Turkey: Thousands fill 1500-year-old cathedral for Eid Al-Adha prayer
Thousands of people in Istanbul, Turkey, flooded to the Hagia Sophia for Eid Al-Adha prayer on Saturday, some arriving hours in advance to be able to secure a free spot for themselves inside the 1,500-year-old architectural marvel.
Originally built by the Eastern Roman emperor Justinian I between 532 and 537 as the Christian cathedral of Constantinople and designed by the Greek architects Isidore of Miletus and Anthemius of Tralles, the Hagia Sophia was utilized as a Muslim house of worship after the conquest of Constantinople by the Ottoman in 1453.
Nearly five centuries later, in 1934, it was converted by a government decree to a "Memorial Museum," and declared part of a UNESCO World Heritage Site In 1985.
In 2020, it was reconverted to a mosque by a highly controversial court decision, after serving as a museum for 86 years.
The Hagia Sophia has been treated with little concern over the preservation of its original structure and texture by Turkish authorities and Muslim worshipers alike despite reports that serious damage has been inflicted on its various parts within the last two years.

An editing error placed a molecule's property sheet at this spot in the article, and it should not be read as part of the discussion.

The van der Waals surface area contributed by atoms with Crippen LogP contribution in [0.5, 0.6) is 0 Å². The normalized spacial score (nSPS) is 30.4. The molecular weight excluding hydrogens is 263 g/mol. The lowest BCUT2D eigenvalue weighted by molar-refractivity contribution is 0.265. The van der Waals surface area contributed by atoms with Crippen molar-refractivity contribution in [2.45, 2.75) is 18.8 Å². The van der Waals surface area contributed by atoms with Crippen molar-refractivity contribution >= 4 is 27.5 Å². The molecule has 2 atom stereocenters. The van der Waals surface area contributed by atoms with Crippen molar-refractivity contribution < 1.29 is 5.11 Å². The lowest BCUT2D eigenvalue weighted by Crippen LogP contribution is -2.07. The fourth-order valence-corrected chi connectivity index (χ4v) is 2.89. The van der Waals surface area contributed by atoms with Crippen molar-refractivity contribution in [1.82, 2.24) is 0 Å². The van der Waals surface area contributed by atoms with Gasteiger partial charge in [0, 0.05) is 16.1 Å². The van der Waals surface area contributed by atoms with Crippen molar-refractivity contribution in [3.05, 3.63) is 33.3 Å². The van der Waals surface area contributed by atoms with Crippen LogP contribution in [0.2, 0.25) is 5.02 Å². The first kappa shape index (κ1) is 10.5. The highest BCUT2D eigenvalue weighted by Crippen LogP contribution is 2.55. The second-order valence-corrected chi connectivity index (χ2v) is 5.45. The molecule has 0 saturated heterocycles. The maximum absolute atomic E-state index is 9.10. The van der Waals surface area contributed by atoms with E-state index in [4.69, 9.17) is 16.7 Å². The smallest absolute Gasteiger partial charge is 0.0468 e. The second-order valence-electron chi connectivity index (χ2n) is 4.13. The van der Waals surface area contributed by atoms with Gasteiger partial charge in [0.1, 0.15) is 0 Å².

In one of the more recent reports, a tour guide observed at the end of June that the floor tiles were damaged as a result of the use of heavy machines to clean the site.
The guide, Ozlem Kabasakal, also noted:
"This historic building has faced tremendous damage. When Hagia Sophia was a museum, people visited it with great respect. Now it's like a carnival ground."
In another report on 18 April by the Turkish Association of Art Historians, significant damage to the "Imperial Gate" was observed, with an image clearly depicting the damage to the oak wood of the 15-century-old gate.